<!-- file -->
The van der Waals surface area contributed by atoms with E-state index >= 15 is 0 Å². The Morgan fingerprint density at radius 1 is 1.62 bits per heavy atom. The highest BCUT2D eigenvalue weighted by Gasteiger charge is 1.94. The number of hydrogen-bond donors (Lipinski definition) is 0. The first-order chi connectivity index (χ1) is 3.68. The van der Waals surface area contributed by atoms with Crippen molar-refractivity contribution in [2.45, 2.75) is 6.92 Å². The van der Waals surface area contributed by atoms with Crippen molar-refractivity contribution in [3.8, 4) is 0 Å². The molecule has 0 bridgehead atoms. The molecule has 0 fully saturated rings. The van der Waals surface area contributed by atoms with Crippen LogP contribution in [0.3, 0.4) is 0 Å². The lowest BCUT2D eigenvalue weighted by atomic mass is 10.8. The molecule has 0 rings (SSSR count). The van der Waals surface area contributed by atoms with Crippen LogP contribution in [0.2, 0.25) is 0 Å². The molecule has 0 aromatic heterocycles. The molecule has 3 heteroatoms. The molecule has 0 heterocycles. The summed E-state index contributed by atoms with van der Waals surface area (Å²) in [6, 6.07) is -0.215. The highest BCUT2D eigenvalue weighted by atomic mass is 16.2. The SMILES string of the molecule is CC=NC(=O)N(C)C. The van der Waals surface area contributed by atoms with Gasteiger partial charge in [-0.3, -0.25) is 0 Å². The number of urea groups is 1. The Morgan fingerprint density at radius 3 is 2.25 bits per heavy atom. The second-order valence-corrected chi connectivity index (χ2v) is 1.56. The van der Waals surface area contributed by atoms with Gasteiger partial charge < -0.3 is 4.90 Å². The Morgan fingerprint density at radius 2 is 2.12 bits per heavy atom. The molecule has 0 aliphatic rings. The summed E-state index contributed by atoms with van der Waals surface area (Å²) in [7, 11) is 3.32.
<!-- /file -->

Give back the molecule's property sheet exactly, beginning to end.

The van der Waals surface area contributed by atoms with E-state index >= 15 is 0 Å². The Morgan fingerprint density at radius 1 is 1.62 bits per heavy atom. The highest BCUT2D eigenvalue weighted by Gasteiger charge is 1.94. The number of hydrogen-bond donors (Lipinski definition) is 0. The first-order chi connectivity index (χ1) is 3.68. The van der Waals surface area contributed by atoms with Crippen molar-refractivity contribution in [2.45, 2.75) is 6.92 Å². The van der Waals surface area contributed by atoms with Crippen molar-refractivity contribution in [3.8, 4) is 0 Å². The molecule has 0 bridgehead atoms. The molecule has 0 fully saturated rings. The van der Waals surface area contributed by atoms with Crippen LogP contribution in [0.3, 0.4) is 0 Å². The lowest BCUT2D eigenvalue weighted by atomic mass is 10.8. The molecule has 0 rings (SSSR count). The van der Waals surface area contributed by atoms with Crippen LogP contribution in [0.2, 0.25) is 0 Å². The molecule has 0 aromatic heterocycles. The molecule has 3 heteroatoms. The molecule has 0 heterocycles. The summed E-state index contributed by atoms with van der Waals surface area (Å²) in [6, 6.07) is -0.215. The highest BCUT2D eigenvalue weighted by atomic mass is 16.2. The SMILES string of the molecule is CC=NC(=O)N(C)C. The van der Waals surface area contributed by atoms with Gasteiger partial charge in [-0.3, -0.25) is 0 Å². The number of urea groups is 1. The Morgan fingerprint density at radius 3 is 2.25 bits per heavy atom. The second-order valence-corrected chi connectivity index (χ2v) is 1.56. The van der Waals surface area contributed by atoms with Gasteiger partial charge < -0.3 is 4.90 Å². The Morgan fingerprint density at radius 2 is 2.12 bits per heavy atom. The molecule has 0 aliphatic rings. The summed E-state index contributed by atoms with van der Waals surface area (Å²) in [7, 11) is 3.32.